12"x12" isn't that big of a slab. dunno what firing schedule you're using but likely it's too fast.
slabs and similar work with large flat surface areas against a shelf (like slabs, and big platters/pots without a foot trimmed into it) tend to have two main issues with firing.
-One is that they are a big surface area, sitting flat against a shelf, thus the heat cannot easily penetrate to the bottom, center, of the clay. Because it was cooler than everywhere else during the time you were candling your kiln, by the time you go to your next stage of firing, this cool section kinda rapidly heats up and thus you get blow-outs. Raising/elevating the piece will help tremendously. Also slow down your firing to compensate for lack of heat penetration. Kinda the same concept if you were to stack a really tight, low height shelf in the bottom of your kiln - the heat can't penetrate very well.
-Second issue is more likely with larger work than the scale we're talking about, and the problem is usually cracking due to the friction and drag caused by the physical weight of the mass as it's trying to expand/contract in the kiln. Something under the piece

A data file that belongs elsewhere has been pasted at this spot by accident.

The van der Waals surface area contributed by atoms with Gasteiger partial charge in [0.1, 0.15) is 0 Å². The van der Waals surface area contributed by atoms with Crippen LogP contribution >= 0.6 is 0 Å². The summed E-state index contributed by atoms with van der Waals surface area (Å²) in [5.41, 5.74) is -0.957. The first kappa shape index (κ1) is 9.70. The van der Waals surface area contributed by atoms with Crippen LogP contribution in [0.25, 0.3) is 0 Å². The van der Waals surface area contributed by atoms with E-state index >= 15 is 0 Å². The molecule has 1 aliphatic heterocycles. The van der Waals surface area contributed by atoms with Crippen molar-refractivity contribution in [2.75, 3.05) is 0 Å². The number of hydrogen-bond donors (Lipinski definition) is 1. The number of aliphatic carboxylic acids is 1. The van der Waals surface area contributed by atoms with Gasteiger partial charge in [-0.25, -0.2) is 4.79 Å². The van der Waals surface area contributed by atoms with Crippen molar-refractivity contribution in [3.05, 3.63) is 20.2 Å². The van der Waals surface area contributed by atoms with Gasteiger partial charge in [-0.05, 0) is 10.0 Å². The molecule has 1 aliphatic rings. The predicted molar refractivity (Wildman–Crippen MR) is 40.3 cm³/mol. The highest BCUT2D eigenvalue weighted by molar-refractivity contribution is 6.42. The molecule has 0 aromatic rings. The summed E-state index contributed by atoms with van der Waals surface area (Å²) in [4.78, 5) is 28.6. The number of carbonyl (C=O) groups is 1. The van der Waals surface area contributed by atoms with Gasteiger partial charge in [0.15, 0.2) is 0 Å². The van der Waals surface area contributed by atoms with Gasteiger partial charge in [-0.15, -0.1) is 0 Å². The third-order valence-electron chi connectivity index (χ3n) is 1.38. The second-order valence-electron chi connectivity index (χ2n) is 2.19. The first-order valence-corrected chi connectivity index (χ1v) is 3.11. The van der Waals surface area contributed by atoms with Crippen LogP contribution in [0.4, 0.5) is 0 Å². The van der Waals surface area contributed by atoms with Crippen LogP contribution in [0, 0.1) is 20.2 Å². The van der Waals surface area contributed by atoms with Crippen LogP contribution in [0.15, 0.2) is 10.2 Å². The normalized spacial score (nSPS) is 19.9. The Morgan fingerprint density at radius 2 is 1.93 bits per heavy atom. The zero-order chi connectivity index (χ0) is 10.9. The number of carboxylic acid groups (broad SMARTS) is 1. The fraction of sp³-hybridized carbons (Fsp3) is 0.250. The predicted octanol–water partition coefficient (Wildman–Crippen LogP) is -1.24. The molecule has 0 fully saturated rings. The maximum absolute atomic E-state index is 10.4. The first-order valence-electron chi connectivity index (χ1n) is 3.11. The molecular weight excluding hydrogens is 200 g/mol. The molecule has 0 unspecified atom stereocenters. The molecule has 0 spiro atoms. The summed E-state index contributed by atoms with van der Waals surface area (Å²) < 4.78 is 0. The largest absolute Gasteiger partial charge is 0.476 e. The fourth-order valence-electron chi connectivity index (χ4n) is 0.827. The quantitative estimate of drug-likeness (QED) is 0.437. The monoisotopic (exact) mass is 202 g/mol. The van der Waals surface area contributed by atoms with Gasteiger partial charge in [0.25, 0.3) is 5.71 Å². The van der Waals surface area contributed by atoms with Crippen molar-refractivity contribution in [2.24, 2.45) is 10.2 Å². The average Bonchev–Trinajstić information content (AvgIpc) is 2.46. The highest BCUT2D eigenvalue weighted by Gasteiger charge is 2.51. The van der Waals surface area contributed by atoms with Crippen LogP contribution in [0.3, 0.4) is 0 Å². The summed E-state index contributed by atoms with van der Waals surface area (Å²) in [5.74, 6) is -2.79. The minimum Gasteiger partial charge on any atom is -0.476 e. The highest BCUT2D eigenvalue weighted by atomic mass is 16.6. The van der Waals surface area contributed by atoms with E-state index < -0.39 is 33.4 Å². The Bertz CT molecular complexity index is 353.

Yes, silica sand can work if you need to sit it flat. Grog will also do the same thing. Putting a layer under your piece will act as ball bearings and facilitate the movement as the clay expands/contracts. Since it's not a solid, it will also allow moisture and heat to pass through the interstices and make its way to/from the bottom. Another alternative is raising the piece on pieces of broken kiln shelf or clay pucks. Most of the time with big work, I use either the broken shelf bits or balls of kiln wadding (1/3 each: grog, silica, clay) - they do the same thing, but they have one main factor that makes me go toward them before loose sand/grog......Grog/sand can fall through the shelf crack/joint to the work below, the wadding stays put. Another benefit to the wadding and sand is that they will self-level out which is great if your kiln shelves aren't perfectly flat, but your piece was built on a flat surface.
Yes, slabs fired at an angle on their side can definitely warp. Depends on how thick/thin, how heavy, how big, the temp you're firing to, etc etc.
I lean stuff on soft brick all the time as long as there's no glaze.
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